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## PowerPoint Slideshow about ' Chapter 14' - etenia

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I. Equilibrium

- So far we have mostly considered just forward reactions
aA + bB cC + dD

- But all reactions can move in either direction

II. Equilibrium Constant

- Omit concentrations of pure solids and liquids because those concentrations will not change

- Look at elementary steps:

A. What does K mean?

- Large value of K means product favored

2. Small value of K means reactant favored

Example

Given the K of this reaction to be 170, when the conditions are changed what is the Q?

Given the new Q, what is the direction of the reaction to re-establish equilibrium?

IV. Calculations with K

- We need the equilibrium concentrations to determine K, be we usually know initial concentrations, we can therefore get there from the balanced chemical equations!!!

- Butane interconverts to isobutane at 25oC with a K = 2.5. If 0.017 moel of butane is in 50 mL, what is the concentration of both species at equilibrium?

Example

PCl5 (g) PCl3 (g) + Cl2 (g)

K is 1.2 at 25oC. If you place 0.300 M PCl5 (g) in a flask what are the equilibrium concentrations of PCl3 (g), PCl3 (g) and Cl2 (g)?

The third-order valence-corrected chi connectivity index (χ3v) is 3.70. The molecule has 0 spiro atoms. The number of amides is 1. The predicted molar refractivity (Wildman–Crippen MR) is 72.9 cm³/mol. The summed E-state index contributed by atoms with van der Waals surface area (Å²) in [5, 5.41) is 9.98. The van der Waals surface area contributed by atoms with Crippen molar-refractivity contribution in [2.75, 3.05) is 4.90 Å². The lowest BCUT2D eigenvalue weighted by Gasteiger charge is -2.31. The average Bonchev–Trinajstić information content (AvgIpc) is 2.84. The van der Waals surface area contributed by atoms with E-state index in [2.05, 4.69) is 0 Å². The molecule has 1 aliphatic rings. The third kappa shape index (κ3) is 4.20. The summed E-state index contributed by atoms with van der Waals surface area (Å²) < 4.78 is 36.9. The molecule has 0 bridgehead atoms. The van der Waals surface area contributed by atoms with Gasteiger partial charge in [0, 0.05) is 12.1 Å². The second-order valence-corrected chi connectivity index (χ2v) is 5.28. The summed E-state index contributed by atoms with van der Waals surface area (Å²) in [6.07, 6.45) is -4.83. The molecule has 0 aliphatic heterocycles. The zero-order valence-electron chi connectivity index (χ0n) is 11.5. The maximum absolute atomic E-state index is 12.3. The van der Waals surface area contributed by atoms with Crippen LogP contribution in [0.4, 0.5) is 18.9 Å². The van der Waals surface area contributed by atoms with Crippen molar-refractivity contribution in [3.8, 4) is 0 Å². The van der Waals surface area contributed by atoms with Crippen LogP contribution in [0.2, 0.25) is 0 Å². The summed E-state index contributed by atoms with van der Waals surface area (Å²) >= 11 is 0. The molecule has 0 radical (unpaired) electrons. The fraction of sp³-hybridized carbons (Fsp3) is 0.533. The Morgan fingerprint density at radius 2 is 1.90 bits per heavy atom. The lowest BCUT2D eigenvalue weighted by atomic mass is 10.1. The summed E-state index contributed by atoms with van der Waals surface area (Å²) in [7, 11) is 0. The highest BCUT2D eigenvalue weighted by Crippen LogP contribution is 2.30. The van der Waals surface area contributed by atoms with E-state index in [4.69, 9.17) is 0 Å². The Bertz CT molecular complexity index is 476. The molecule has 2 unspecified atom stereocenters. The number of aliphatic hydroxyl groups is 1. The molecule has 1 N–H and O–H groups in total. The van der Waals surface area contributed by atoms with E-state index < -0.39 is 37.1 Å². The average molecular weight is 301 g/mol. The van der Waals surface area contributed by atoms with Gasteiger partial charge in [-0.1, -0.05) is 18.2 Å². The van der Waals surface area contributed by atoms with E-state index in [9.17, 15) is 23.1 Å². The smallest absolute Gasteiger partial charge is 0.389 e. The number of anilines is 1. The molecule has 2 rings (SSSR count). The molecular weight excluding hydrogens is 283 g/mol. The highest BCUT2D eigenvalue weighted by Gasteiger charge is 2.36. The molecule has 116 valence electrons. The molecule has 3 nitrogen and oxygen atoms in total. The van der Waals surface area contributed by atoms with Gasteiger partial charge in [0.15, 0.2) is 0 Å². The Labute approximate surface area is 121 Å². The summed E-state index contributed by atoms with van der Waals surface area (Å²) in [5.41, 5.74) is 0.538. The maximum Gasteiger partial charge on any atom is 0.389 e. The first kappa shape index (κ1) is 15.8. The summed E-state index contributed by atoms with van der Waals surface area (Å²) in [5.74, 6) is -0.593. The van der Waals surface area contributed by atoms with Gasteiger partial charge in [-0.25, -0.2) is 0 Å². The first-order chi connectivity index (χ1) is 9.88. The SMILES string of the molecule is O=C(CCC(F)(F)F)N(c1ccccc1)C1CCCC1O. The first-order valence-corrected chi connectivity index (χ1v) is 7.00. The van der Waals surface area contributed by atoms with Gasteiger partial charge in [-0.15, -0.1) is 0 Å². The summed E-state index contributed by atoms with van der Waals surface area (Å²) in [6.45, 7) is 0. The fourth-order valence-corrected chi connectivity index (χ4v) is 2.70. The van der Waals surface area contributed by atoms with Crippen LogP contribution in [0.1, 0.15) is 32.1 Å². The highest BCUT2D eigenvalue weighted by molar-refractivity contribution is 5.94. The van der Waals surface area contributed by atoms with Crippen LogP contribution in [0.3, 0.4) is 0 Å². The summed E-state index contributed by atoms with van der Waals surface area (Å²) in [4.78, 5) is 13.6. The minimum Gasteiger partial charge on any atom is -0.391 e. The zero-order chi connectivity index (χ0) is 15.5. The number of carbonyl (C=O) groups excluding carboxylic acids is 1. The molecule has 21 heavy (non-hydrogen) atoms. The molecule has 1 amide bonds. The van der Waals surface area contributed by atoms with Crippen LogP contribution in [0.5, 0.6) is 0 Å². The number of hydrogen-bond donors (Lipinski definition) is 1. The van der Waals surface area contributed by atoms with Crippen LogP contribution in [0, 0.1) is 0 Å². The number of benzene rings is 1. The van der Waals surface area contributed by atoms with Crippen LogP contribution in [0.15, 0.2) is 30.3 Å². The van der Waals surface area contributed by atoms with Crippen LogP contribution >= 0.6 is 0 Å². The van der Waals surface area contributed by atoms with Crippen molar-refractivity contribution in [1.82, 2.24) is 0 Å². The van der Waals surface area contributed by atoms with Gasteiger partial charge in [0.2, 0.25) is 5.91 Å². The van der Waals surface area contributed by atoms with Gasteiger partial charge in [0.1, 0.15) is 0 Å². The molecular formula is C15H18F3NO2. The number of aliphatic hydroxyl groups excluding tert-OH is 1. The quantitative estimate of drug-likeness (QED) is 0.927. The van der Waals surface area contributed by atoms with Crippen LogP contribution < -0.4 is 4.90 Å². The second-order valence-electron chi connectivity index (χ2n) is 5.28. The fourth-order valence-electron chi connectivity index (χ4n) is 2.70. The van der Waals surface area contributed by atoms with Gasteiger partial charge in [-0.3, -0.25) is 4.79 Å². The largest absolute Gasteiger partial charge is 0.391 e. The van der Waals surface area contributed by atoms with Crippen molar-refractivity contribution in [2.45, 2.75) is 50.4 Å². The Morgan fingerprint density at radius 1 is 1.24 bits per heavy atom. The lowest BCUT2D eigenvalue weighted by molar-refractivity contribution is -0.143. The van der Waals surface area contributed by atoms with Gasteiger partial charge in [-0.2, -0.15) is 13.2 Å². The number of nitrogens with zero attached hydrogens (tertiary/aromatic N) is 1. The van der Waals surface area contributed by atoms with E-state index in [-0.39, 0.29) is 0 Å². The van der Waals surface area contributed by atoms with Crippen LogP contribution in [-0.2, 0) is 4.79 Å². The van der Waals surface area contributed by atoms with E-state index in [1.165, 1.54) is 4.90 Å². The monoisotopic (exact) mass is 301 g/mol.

Example

H2 (g) + Br2(g) 2HBr (g)

- K is 2.18 × 106 at 730oC. If you place 0.267 M HBr (g) in a flask and allow it to come to equilibrium, what are the equilibrium concentrations of H2 (g), Br2 (g) and HBr (g)?

Rules for Manipulating

When the stoichiometric coefficients in a balanced reaction are changed by a factor of n:

- When a chemical reaction is reversed in
- direction:

- When several balanced reactions (each with its own equilibrium constant) are added to obtain a net balanced equation:

Ex

Calculation Knet for the following reaction:

Fe (s) + H2O (g) FeO (s) + H2 (g)

Given the following information:

H2O (g) + CO (g) H2 (g) + CO2 (g) K1 = 1.6

FeO (s) + CO (g) Fe (g) + CO2 (g) K2 = 0.67

VI. LeChatelier’s Principle

- Any change in any of the factors that determine the equilibrium conditions of a system will cause the system to change in such a manner to counteract the effect of the change
- Systems always want to be at equilibrium and will work to get back there.

Example

2SO2 (g) + O2 (g) 2SO3(g) ΔHrxn = -197 kJ

Disturbances:

- Add more SO2(g)
- Take away O2 (g)
- Decrease the volume by ½

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